Sep 24: Recommended problems for chapter 4:
Section 4.3 Questions 1-3: pick one and explore it in detail.
4.3 Q 5
In seciton 4.4, study the arithmetic assignment operators (first half of the section). Use the output format control stuff as a reference when writing your projects.
4.4 Q 2: predict results, write and run program to confirm them.
4.4 Q 3: copy your program for Q 2 and modify it, run to verify same results.
4.5 reference material.
4.5 Q 2
Chapter 4 projects: Read through the problem descriptions and think about how to program them. Be prepared to discuss them.

Project 1 is due on the first of October by 5 PM. Exam 1 will be in class on Thurday October 3rd. If you have a problem, please see me well in advance of these dates.

Sep 19: Instructions for using the simulation library in project 1.

Sep 19: Here is the modem program we developed in class. Compare with figure 4.16 in the text.

Sep 16: The documents for the second phase of project 1 are ready. The object file you will need to link to will be available in Lab Thursday. Here are the memo from QC, an email from your boss, and the header file.

Sep 12: Here's a program to puzzle over. On paper, trace its execution. Optionally, compile and run the program to confirm your trace. What sequence is it computing? Then use algebra to show how it is computing that sequence.

Sep 10: Recommended problems:
Section 5.1 questions 3 and 4
Project 5.4 (you will need to read some of section 5.3)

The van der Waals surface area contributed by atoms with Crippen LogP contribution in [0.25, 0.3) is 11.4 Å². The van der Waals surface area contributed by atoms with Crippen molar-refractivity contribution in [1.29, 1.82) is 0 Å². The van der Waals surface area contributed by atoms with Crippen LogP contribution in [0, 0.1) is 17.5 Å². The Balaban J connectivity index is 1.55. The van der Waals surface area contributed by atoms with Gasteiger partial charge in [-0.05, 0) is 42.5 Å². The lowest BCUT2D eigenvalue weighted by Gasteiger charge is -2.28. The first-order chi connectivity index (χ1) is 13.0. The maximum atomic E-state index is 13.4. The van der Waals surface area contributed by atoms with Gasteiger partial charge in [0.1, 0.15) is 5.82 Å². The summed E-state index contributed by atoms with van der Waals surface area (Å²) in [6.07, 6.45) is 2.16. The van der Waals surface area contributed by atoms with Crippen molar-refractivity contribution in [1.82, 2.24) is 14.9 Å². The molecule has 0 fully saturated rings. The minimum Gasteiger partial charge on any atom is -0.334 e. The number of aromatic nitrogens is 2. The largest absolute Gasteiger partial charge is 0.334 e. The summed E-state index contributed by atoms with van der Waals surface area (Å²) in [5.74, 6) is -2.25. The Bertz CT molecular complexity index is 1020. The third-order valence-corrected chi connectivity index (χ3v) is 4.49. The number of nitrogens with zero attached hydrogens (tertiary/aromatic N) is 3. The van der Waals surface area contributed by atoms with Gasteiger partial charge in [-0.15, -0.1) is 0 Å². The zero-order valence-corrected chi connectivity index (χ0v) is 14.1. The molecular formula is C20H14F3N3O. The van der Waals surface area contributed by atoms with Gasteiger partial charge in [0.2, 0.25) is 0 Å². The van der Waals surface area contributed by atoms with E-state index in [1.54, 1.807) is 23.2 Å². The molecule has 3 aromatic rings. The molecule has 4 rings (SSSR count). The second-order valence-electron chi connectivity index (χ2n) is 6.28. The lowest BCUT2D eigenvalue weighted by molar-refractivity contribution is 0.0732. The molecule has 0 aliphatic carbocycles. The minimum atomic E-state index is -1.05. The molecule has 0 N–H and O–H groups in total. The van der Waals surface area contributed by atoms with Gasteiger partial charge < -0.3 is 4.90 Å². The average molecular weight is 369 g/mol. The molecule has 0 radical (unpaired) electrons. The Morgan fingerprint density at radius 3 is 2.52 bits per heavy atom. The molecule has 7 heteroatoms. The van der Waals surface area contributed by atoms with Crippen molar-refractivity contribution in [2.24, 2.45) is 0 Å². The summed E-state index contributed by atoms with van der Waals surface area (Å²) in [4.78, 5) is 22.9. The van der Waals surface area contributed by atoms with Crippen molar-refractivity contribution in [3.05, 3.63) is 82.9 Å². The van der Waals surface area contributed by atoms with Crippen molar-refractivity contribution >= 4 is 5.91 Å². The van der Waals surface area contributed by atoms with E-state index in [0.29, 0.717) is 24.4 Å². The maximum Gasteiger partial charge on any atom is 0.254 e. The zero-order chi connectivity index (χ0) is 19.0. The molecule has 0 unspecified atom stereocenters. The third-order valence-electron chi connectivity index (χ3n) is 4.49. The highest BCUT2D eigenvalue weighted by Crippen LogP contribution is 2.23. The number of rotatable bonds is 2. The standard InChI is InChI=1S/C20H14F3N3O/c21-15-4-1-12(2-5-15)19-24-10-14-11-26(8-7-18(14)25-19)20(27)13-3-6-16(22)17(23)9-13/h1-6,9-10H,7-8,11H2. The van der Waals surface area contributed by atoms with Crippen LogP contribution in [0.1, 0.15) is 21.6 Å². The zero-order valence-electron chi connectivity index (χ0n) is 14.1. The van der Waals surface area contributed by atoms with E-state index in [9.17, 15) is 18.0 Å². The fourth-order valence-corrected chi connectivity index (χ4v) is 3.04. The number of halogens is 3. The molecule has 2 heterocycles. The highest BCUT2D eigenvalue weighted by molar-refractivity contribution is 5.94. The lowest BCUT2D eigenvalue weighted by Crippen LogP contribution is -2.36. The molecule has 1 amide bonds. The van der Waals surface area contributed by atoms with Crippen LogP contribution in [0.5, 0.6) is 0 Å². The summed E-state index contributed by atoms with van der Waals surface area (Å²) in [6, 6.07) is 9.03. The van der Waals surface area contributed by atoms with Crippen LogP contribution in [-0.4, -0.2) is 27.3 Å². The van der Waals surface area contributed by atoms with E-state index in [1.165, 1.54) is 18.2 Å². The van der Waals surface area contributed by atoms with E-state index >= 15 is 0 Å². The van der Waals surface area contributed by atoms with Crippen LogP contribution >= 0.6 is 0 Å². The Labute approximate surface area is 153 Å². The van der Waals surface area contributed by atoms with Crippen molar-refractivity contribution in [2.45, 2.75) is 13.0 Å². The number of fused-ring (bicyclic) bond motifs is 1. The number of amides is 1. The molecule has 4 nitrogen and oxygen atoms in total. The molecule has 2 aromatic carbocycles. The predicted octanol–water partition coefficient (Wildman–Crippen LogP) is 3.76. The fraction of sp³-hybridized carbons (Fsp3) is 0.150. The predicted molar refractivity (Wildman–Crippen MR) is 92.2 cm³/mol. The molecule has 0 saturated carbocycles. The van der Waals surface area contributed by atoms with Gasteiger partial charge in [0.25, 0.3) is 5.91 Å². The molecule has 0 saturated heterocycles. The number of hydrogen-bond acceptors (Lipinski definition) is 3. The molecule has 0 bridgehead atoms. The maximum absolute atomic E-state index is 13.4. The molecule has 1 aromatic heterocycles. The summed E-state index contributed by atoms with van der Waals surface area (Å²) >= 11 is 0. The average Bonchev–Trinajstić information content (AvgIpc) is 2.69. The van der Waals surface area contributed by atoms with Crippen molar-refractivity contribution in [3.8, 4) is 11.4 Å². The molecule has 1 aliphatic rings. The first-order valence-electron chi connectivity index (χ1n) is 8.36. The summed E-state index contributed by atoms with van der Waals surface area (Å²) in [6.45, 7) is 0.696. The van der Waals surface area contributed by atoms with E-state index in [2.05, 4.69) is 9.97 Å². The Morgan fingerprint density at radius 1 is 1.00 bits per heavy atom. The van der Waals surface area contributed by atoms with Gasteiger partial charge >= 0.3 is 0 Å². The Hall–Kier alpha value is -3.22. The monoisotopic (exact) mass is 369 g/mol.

Section 7.1 question 2
Section 7.2 question 1
Study example 7.5 in section 7.3 carefully. Modify it to provide both the value and location (index) of the largest element in the list.

Sep 10: The first part of project 1 has been assigned and is due next Tuesday, September 17th. Here it is.

Sep 9: The phone number in M207A is x2831, just in case anyone want to call me during office hours. I am in classes Monday and Wednesday afternoons; you can reach me at my normal number the rest of the time.

Sep 9: Your first project will have three deliverables, with the first being due Tuesday the 17th. I will hand out the first phase assignment (and make it available online) tomorrow.

Sep 9: This week's lectures will focus on chapter 4 and the assigned portions of chapter 7.

Sep 9: Recommended problems from chapters 2 & 3:
project 2.10: pseudocode a solution
questions 1 and 2 for section 3.6
project 3.10: code (on paper) decision and output, making provisions to include the name of the polutant if a limit is violated.
project 3.3: try to sketch a solution. Why is it hard to do this with just the material given through chapter 3?

Sep 3: Remember, you may need to hit refresh to see the latest changes to this file.

Sep 3: More on reading the text: The questions in the text are not assigned as homework but you should read most of them for each chapter and think through how you would solve them. Exam questions will be very simlar to the exercises in the book. Note that there are answers to many of them in the back of the book. Also, I welcome questions in class or in office hours about anything in the text.

Sep 3: Reading list: chapters 2 & 3, then sections 5.1, 5.2, 7.1-3, and then all of chapter 4. This is roughly where we will cut off the material for the first exam. Read through it all at least once as soon as possible, then go back and study it more carefully.

Sep 3: an example using the switch statement. And, the program of figure 5.3.

Aug 29: slides: Hello world and Keywords table.

Aug 28: Office hours: Monday and Wednesday, 9:30 to 11:30. Tuesday and Thursday, 1 to 3. Also by appointment.

Aug 27: My office hours are going to be different from those on the syllabus. Sorry about that. See my homepage for updated information.

Aug 27: Please read chapter 2. Chapter 1 won't hurt you, but we won't spend any time on it, except figure 1.10 on page 16.

Aug 27: The lab will be held in one side of L1 (NOT L1A), downstairs in KEP, South East hallway. I think the South East stairwell is still alarmed, use the main stairs.

Aug 27: The lab instructor's home page: Parijat Kar.